Mr Poynton - If that is so, why did honorable members opposite vote against the proposal of - the late Ministry ?

Mr LONSDALE - Simply because we determined that the reference to a majorityshould remain in the Bill. In order that the Court might not have any difference of opinion or difficulty in the matter, we proposed to declare in the Bill that there must be a majority in order to secure preference. I say that we' were justified in determining that the provision should remain in that form. We are told that honorable members opposite now represent a Liberal Protectionist Alliance. I do not know how they define "Liberalism"; but it sounds strange to me to call men " Liberals " who are prepared to put restrictions upon people in every direction. If honorable members opposite, instead of calling themselves " Liberal Protectionists," were to call themselves "Liberal Restrictionists," I could understand it.

Mr Watson - That is one for some honorable members on the Government side.'

Mr LONSDALE - I do not care whom it hits; I stand here in support of the principles I have advocated. If I support the present Ministerial party, it is because I think there is less danger to what I believe to be right to be expected from this side than from honorable members opposite, and because I. think we are more likely to get good legislation in the interests of the whole of the people from this side, than from honorable members opposite. I am here to defend my own personal views, and I shall not allow any one to control me in that direction. I should not be surprised if honorable members opposite called themselves " Liberal Restrictionists," although I cannot understand how a " restrictionist " can in any circumstances be called a " Liberal." The terms are opposed to each other. I believe in giving men freedom.

Mr Watson - Is factory legislation restriction ?

Mr LONSDALE - Yes, it is, to some extent.

Mr Watson - We know that the Liberals in England were in favour of that.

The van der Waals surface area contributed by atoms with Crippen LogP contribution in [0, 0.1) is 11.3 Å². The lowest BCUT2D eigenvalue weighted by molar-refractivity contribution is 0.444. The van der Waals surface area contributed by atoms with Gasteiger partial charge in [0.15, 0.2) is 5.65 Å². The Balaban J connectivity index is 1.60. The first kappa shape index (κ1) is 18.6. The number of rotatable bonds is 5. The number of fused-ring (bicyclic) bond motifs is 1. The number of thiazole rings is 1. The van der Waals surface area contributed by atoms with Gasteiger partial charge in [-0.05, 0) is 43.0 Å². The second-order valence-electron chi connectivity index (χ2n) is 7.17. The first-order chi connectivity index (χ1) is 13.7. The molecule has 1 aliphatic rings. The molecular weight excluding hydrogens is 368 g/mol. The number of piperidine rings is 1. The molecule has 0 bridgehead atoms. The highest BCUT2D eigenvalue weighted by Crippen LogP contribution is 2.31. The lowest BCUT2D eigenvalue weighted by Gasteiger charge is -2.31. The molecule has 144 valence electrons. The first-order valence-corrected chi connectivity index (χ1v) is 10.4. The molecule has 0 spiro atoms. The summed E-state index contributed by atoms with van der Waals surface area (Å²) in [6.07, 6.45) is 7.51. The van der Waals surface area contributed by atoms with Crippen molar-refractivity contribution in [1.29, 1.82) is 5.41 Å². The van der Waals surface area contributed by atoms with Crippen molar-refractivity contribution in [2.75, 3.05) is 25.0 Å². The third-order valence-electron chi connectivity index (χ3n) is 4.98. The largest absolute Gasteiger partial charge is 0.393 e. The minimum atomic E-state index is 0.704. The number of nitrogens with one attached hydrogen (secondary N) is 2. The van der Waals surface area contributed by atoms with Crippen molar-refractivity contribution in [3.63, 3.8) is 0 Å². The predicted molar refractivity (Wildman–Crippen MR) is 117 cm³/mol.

Mr LONSDALE - I believe in giving every man the fullest freedom compatible with the freedom of every other man. I refuse to be a party to restricting a man in doing what does no injury to other men. I believe in giving every man the fullest individual freedom it is possible to give him. The nation to which we belong has been developed by following those lines. The honorable member for Perth, in speaking last night referred to Socialism as being the best thing for the community. If J understand the honorable member aright, what he believes in is that public utilities shall be controlled by the public.

Mr Fowler - Hear, hear ; that is Socialism.

Mr LONSDALE - If that is all the honorable member's Socialism amounts to, I am prepared to go so far with him. I am a Socialist to that extent. I wish to make my position perfectly clear. I believe in public utilities being controlled by the public. And I believe that as strongly as does any honorable member of this House. But I do not believe in the tobacco industry being controlled by the public.

Mr Watson - The honorable member is not a smoker.

Mr LONSDALE - At all events. I am not a Socialist of that brand. I believe in the Melbourne trams belonging to the Melbourne people, if honorable members please. But the honorable member for Bland, speaking at Wagga, and also in this House, I will not say misrepresented, but did not put this matter quite correctly.

Mr Watson - I believe I put it quite correctly. I saw the honorable member's letter, and it was absolutely incorrect.

Mr LONSDALE - I propose to put the case as I have it. In order to show the difference between public control and Socialism, the honorable member made the statement that the fare on the Melbourne trams was 3d., whilst the fare on the Sydney trams was id. That was correct so far as t went, but it was still a misrepresentation of the facts, because if you pay a fare of 3d. at one end of a line here in Melbourne, you can go right through for that fare.